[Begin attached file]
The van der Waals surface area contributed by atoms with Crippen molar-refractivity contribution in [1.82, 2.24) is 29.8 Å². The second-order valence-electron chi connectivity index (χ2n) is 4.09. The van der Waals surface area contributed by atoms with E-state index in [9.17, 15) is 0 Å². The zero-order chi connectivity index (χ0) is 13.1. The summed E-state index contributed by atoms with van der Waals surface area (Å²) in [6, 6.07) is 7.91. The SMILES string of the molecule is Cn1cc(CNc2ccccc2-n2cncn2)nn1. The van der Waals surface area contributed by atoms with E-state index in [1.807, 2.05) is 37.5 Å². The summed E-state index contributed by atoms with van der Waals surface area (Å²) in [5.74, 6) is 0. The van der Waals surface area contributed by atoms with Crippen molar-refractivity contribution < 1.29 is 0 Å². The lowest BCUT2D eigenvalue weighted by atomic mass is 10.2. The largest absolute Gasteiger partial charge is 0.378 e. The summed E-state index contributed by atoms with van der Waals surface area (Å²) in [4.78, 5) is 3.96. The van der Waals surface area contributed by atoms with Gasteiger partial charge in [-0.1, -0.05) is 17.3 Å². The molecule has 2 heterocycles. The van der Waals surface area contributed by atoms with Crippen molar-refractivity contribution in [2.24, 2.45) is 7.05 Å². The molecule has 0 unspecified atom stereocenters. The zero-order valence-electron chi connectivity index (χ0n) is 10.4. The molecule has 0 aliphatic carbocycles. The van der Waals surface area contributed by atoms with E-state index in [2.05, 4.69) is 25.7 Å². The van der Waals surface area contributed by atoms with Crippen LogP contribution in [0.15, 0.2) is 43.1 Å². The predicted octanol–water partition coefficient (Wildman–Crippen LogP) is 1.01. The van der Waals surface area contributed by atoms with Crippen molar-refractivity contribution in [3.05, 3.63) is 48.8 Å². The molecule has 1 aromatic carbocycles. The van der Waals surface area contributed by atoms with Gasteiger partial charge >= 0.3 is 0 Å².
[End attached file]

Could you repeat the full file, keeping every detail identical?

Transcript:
The van der Waals surface area contributed by atoms with Crippen molar-refractivity contribution in [1.82, 2.24) is 29.8 Å². The second-order valence-electron chi connectivity index (χ2n) is 4.09. The van der Waals surface area contributed by atoms with E-state index in [9.17, 15) is 0 Å². The zero-order chi connectivity index (χ0) is 13.1. The summed E-state index contributed by atoms with van der Waals surface area (Å²) in [6, 6.07) is 7.91. The SMILES string of the molecule is Cn1cc(CNc2ccccc2-n2cncn2)nn1. The van der Waals surface area contributed by atoms with E-state index in [1.807, 2.05) is 37.5 Å². The summed E-state index contributed by atoms with van der Waals surface area (Å²) in [5.74, 6) is 0. The van der Waals surface area contributed by atoms with Crippen molar-refractivity contribution < 1.29 is 0 Å². The lowest BCUT2D eigenvalue weighted by atomic mass is 10.2. The largest absolute Gasteiger partial charge is 0.378 e. The summed E-state index contributed by atoms with van der Waals surface area (Å²) in [4.78, 5) is 3.96. The van der Waals surface area contributed by atoms with Gasteiger partial charge in [-0.1, -0.05) is 17.3 Å². The molecule has 2 heterocycles. The van der Waals surface area contributed by atoms with Crippen molar-refractivity contribution in [2.24, 2.45) is 7.05 Å². The molecule has 0 unspecified atom stereocenters. The zero-order valence-electron chi connectivity index (χ0n) is 10.4. The molecule has 0 aliphatic carbocycles. The van der Waals surface area contributed by atoms with E-state index in [2.05, 4.69) is 25.7 Å². The van der Waals surface area contributed by atoms with Crippen LogP contribution in [0.15, 0.2) is 43.1 Å². The predicted octanol–water partition coefficient (Wildman–Crippen LogP) is 1.01. The van der Waals surface area contributed by atoms with Crippen molar-refractivity contribution in [3.05, 3.63) is 48.8 Å². The molecule has 1 aromatic carbocycles. The van der Waals surface area contributed by atoms with Gasteiger partial charge >= 0.3 is 0 Å².